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Partisanship Is Nothing New When It Comes to Judicial Nominees

With many cultural conservatives looking for Congress and President Bush to put a strong conservative stamp on the federal judiciary, it is no surprise that judicial nominations are the first battleground of Bush’s second term.

Even though the Republicans had succeeded in holding the White House and expanding their Senate majority, the Democrats are still able to hold off some of Bush’s more controversial choices for the federal bench. Senate Majority Leader Bill Frist (Tenn.), who is also a 2008 Republican presidential contender, is threatening to go “nuclear” and remove the Senate’s filibuster rules for considering judicial nominees.

Now, as both parties trade blows over who started the war over the judiciary, it’s worth remembering that such battles go back to long before either of today’s major parties existed. And, despite the cries of each party accusing the other of political posturing, there’s nothing inherently wrong with the judicial confirmation process. Politics should play a role.

Some of today’s discussion of the judicial nominating process operates under the premise that the selection of judges has been an affair typically devoid of partisanship and bad feelings. However, a simple check of the approval record for Supreme Court nominees belies this myth.

Ever since George Washington started nominating justices in 1789, 33 of the 148 nominees for the highest court have either been rejected by a vote of the Senate, had the voting on their nominations repeatedly postponed or filibustered into nonexistence, or have eventually taken their names out of consideration. Indeed, the policy of rejecting candidates began nearly immediately, all the way back in 1795, as John Rutledge, George Washington’s choice to be the second chief justice, was rejected by a vote of the Senate. In the 19th century, more than one-third of the candidates didn’t make it onto the court.

With this record of rejection, why do people today expect a bipartisan, smoothly running judicial nominations process? As with many other historical lapses, the more recent past clouds the mind.

Between 1894 and 1968, only one Supreme Court nominee was rejected. But it should be noted that this record of success was not due to some bipartisan love fest. Quite the opposite: This 74-year epoch was noteworthy for its long stretches in which one party dominated both the presidency and Congress. It was only after the election of Richard Nixon in 1968 that divided government became the norm. This time frame coincides nicely with most of the recent battles over presidential judicial nominees.

The issue has become more pressing in recent years as the fighting has migrated from the nine Supreme Court slots — all of which have been occupied for the past 10 years — down to the lower courts. Part of the reason for this migration is due to a big growth spurt. Since the end of World War II, the federal judiciary, on both the district court and circuit court level, has more than tripled. This has opened up a wealth of fighting opportunities, which helps explain why this subject has been in the news more than ever before.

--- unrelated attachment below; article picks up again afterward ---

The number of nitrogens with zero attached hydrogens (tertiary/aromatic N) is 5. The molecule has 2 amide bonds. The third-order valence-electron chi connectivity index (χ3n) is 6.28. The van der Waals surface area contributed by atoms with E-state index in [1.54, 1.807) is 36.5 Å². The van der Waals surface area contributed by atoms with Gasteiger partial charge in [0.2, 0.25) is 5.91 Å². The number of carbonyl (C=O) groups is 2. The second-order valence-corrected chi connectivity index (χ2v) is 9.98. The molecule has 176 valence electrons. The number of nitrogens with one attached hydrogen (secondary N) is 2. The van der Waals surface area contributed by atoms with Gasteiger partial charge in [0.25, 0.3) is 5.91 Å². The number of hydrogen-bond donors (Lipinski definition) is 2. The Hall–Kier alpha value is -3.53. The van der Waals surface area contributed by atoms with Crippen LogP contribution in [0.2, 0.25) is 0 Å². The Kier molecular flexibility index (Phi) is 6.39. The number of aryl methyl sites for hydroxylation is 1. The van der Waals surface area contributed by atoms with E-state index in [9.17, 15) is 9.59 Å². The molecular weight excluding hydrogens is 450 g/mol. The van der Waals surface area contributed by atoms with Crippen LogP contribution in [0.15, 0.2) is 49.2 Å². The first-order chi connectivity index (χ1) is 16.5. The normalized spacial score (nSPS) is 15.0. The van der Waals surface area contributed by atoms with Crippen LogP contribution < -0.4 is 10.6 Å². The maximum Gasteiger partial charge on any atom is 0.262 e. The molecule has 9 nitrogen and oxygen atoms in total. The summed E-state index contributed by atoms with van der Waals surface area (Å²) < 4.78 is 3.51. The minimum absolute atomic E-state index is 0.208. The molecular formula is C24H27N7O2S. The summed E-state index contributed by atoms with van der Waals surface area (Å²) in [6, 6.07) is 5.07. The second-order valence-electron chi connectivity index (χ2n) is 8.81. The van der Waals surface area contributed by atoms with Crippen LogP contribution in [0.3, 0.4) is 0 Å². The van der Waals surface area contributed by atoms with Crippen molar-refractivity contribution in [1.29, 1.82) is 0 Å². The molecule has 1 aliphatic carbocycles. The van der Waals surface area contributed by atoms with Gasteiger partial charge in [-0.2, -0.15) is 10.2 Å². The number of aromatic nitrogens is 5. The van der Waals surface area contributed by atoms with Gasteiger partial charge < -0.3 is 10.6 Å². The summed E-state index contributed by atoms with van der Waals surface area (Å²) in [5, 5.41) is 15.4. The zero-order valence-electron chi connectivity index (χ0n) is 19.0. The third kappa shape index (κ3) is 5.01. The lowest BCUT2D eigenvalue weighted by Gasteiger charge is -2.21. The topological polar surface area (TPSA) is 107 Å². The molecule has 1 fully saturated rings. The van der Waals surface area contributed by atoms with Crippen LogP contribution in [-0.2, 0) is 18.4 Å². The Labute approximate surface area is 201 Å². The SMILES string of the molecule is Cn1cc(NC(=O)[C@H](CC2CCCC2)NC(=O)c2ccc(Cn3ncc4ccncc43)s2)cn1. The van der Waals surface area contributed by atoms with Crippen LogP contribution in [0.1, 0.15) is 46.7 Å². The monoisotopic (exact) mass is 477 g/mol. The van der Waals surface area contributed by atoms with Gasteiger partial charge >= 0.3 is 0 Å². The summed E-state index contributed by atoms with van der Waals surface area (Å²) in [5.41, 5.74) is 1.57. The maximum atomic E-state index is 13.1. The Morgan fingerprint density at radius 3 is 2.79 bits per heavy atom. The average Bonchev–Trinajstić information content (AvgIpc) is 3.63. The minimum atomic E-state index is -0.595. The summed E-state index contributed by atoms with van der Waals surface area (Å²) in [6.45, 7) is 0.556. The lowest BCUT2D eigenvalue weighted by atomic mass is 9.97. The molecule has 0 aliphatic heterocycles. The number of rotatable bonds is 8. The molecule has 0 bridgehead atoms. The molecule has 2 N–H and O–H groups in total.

The growth in the judiciary’s size has also come at a time when there has been a dramatic increase in the importance of these courts. Litigation has become the primary method to deal with disputes, both social and business. As the judicial caseload has exploded, and with the Supreme Court ruling on a smaller percentage of cases each year, the lower courts have become the de facto judicial rule-makers in all but a tiny fraction of legal actions.

Lower-court federal judges — and their state-level counterparts, as witnessed in the case of Terri Schiavo, the brain-damaged Florida woman whose feeding tube was removed by court order — are frequently in the news over decisions that touch on the most controversial political and business questions.

There is a strong — almost unassailable — argument to be made that the courts should not play such an outsized role in America’s political culture. However, this position against “judicial activism” is usually made by the loser of whichever major court battle has just been decided. In addition, the term “judicial activism” has been interpreted differently by Republicans and Democrats. So, from a practical standpoint, there is a need for both sides to closely monitor the ideology of candidates for the federal bench.

Over the next several years, the American people will be hearing a constant hue and cry over judicial appointments. But these complaints ignore the fact that the judiciary has always been a battleground. With judges assuming a major role in the decisions of the country, it would be negligent to ignore political ideology in approving judges. Let the battle begin.

Joshua Spivak is an attorney, writer and media consultant with the firm Ripp Media.

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